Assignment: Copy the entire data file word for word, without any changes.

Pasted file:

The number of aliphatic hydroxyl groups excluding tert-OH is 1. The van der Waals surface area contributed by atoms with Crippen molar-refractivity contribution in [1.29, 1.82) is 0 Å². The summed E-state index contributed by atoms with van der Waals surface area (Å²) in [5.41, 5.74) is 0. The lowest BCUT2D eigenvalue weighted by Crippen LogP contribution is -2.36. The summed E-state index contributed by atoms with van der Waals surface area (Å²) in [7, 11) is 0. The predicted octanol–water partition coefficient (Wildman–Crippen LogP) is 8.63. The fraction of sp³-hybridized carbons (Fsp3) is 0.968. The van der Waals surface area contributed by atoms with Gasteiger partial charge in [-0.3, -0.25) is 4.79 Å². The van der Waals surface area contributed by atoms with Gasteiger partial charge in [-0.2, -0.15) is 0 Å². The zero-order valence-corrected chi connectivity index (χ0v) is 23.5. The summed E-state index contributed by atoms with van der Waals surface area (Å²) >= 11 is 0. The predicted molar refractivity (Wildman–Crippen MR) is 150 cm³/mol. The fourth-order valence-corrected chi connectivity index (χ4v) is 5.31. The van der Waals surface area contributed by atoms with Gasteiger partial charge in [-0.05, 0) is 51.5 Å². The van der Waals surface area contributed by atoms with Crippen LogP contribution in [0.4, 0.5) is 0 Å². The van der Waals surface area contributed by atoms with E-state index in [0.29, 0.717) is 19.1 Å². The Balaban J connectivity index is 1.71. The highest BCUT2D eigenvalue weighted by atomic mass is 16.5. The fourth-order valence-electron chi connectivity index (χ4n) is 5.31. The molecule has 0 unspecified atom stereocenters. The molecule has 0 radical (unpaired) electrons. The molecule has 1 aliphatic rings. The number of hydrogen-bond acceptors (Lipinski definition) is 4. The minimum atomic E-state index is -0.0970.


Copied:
The number of aliphatic hydroxyl groups excluding tert-OH is 1. The van der Waals surface area contributed by atoms with Crippen molar-refractivity contribution in [1.29, 1.82) is 0 Å². The summed E-state index contributed by atoms with van der Waals surface area (Å²) in [5.41, 5.74) is 0. The lowest BCUT2D eigenvalue weighted by Crippen LogP contribution is -2.36. The summed E-state index contributed by atoms with van der Waals surface area (Å²) in [7, 11) is 0. The predicted octanol–water partition coefficient (Wildman–Crippen LogP) is 8.63. The fraction of sp³-hybridized carbons (Fsp3) is 0.968. The van der Waals surface area contributed by atoms with Gasteiger partial charge in [-0.3, -0.25) is 4.79 Å². The van der Waals surface area contributed by atoms with Gasteiger partial charge in [-0.2, -0.15) is 0 Å². The zero-order valence-corrected chi connectivity index (χ0v) is 23.5. The summed E-state index contributed by atoms with van der Waals surface area (Å²) >= 11 is 0. The predicted molar refractivity (Wildman–Crippen MR) is 150 cm³/mol. The fourth-order valence-corrected chi connectivity index (χ4v) is 5.31. The van der Waals surface area contributed by atoms with Gasteiger partial charge in [-0.05, 0) is 51.5 Å². The van der Waals surface area contributed by atoms with Crippen LogP contribution in [0.4, 0.5) is 0 Å². The van der Waals surface area contributed by atoms with E-state index in [0.29, 0.717) is 19.1 Å². The Balaban J connectivity index is 1.71. The highest BCUT2D eigenvalue weighted by atomic mass is 16.5. The fourth-order valence-electron chi connectivity index (χ4n) is 5.31. The molecule has 0 unspecified atom stereocenters. The molecule has 0 radical (unpaired) electrons. The molecule has 1 aliphatic rings. The number of hydrogen-bond acceptors (Lipinski definition) is 4. The minimum atomic E-state index is -0.0970.